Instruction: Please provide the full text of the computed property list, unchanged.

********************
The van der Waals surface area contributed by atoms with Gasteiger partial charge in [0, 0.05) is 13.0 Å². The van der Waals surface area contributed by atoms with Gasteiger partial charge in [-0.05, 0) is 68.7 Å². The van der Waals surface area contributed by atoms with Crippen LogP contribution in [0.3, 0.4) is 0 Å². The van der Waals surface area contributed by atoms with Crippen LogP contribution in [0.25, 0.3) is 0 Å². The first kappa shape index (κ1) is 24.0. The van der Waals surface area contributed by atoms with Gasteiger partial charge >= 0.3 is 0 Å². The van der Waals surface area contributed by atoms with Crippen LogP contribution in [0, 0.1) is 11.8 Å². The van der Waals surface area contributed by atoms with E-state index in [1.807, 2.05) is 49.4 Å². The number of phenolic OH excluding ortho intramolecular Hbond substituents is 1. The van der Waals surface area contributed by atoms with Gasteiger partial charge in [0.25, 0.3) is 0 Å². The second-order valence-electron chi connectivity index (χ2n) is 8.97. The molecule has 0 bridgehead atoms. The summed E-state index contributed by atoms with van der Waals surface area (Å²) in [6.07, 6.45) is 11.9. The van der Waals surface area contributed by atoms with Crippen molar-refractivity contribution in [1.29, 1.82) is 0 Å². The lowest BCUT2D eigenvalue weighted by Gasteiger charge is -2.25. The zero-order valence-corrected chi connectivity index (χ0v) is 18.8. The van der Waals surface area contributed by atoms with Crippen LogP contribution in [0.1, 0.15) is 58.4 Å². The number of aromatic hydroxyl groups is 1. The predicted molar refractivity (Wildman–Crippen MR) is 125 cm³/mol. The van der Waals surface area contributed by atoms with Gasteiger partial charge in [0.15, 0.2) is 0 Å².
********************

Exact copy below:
The van der Waals surface area contributed by atoms with Gasteiger partial charge in [0, 0.05) is 13.0 Å². The van der Waals surface area contributed by atoms with Gasteiger partial charge in [-0.05, 0) is 68.7 Å². The van der Waals surface area contributed by atoms with Crippen LogP contribution in [0.3, 0.4) is 0 Å². The van der Waals surface area contributed by atoms with Crippen LogP contribution in [0.25, 0.3) is 0 Å². The first kappa shape index (κ1) is 24.0. The van der Waals surface area contributed by atoms with Gasteiger partial charge >= 0.3 is 0 Å². The van der Waals surface area contributed by atoms with Crippen LogP contribution in [0, 0.1) is 11.8 Å². The van der Waals surface area contributed by atoms with E-state index in [1.807, 2.05) is 49.4 Å². The number of phenolic OH excluding ortho intramolecular Hbond substituents is 1. The van der Waals surface area contributed by atoms with Gasteiger partial charge in [0.25, 0.3) is 0 Å². The second-order valence-electron chi connectivity index (χ2n) is 8.97. The molecule has 0 bridgehead atoms. The summed E-state index contributed by atoms with van der Waals surface area (Å²) in [6.07, 6.45) is 11.9. The van der Waals surface area contributed by atoms with Crippen molar-refractivity contribution in [1.29, 1.82) is 0 Å². The lowest BCUT2D eigenvalue weighted by Gasteiger charge is -2.25. The zero-order valence-corrected chi connectivity index (χ0v) is 18.8. The van der Waals surface area contributed by atoms with Crippen LogP contribution in [0.1, 0.15) is 58.4 Å². The number of aromatic hydroxyl groups is 1. The predicted molar refractivity (Wildman–Crippen MR) is 125 cm³/mol. The van der Waals surface area contributed by atoms with Gasteiger partial charge in [0.15, 0.2) is 0 Å².